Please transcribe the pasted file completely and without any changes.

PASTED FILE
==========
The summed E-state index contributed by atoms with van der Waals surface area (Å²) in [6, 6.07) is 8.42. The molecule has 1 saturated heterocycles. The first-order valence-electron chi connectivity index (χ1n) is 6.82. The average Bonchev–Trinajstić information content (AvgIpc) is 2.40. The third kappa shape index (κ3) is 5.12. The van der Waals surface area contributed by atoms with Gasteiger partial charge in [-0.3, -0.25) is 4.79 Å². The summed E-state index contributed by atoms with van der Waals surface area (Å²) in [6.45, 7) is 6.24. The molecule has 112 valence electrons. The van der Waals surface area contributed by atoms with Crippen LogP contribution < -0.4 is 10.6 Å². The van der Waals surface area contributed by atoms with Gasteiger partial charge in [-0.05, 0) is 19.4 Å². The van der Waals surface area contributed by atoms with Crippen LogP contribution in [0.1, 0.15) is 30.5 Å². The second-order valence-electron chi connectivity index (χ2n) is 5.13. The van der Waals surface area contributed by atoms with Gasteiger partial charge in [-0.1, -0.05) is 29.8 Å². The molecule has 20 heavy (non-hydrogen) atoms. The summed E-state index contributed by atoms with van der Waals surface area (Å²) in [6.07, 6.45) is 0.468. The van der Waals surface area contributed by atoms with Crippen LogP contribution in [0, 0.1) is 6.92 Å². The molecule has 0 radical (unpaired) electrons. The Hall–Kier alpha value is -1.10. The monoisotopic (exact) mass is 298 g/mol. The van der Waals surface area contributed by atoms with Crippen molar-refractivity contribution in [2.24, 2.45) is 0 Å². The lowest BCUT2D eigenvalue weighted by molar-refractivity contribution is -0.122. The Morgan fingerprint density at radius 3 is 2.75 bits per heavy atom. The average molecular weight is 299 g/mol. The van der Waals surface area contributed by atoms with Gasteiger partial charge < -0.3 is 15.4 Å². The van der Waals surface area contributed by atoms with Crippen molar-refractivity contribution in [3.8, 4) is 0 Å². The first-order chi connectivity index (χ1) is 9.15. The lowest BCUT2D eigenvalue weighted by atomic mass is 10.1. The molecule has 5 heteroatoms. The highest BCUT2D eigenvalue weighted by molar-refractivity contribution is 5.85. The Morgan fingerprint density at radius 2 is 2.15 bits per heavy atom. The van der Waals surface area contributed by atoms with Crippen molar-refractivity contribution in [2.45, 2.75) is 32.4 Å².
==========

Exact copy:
The summed E-state index contributed by atoms with van der Waals surface area (Å²) in [6, 6.07) is 8.42. The molecule has 1 saturated heterocycles. The first-order valence-electron chi connectivity index (χ1n) is 6.82. The average Bonchev–Trinajstić information content (AvgIpc) is 2.40. The third kappa shape index (κ3) is 5.12. The van der Waals surface area contributed by atoms with Gasteiger partial charge in [-0.3, -0.25) is 4.79 Å². The summed E-state index contributed by atoms with van der Waals surface area (Å²) in [6.45, 7) is 6.24. The molecule has 112 valence electrons. The van der Waals surface area contributed by atoms with Crippen LogP contribution < -0.4 is 10.6 Å². The van der Waals surface area contributed by atoms with Gasteiger partial charge in [-0.05, 0) is 19.4 Å². The van der Waals surface area contributed by atoms with Crippen LogP contribution in [0.1, 0.15) is 30.5 Å². The second-order valence-electron chi connectivity index (χ2n) is 5.13. The van der Waals surface area contributed by atoms with Gasteiger partial charge in [-0.1, -0.05) is 29.8 Å². The molecule has 20 heavy (non-hydrogen) atoms. The summed E-state index contributed by atoms with van der Waals surface area (Å²) in [6.07, 6.45) is 0.468. The van der Waals surface area contributed by atoms with Crippen LogP contribution in [0, 0.1) is 6.92 Å². The molecule has 0 radical (unpaired) electrons. The Hall–Kier alpha value is -1.10. The monoisotopic (exact) mass is 298 g/mol. The van der Waals surface area contributed by atoms with Crippen molar-refractivity contribution in [2.24, 2.45) is 0 Å². The lowest BCUT2D eigenvalue weighted by molar-refractivity contribution is -0.122. The Morgan fingerprint density at radius 3 is 2.75 bits per heavy atom. The average molecular weight is 299 g/mol. The van der Waals surface area contributed by atoms with Gasteiger partial charge < -0.3 is 15.4 Å². The van der Waals surface area contributed by atoms with Crippen molar-refractivity contribution in [3.8, 4) is 0 Å². The first-order chi connectivity index (χ1) is 9.15. The lowest BCUT2D eigenvalue weighted by atomic mass is 10.1. The molecule has 5 heteroatoms. The highest BCUT2D eigenvalue weighted by molar-refractivity contribution is 5.85. The Morgan fingerprint density at radius 2 is 2.15 bits per heavy atom. The van der Waals surface area contributed by atoms with Crippen molar-refractivity contribution in [2.45, 2.75) is 32.4 Å².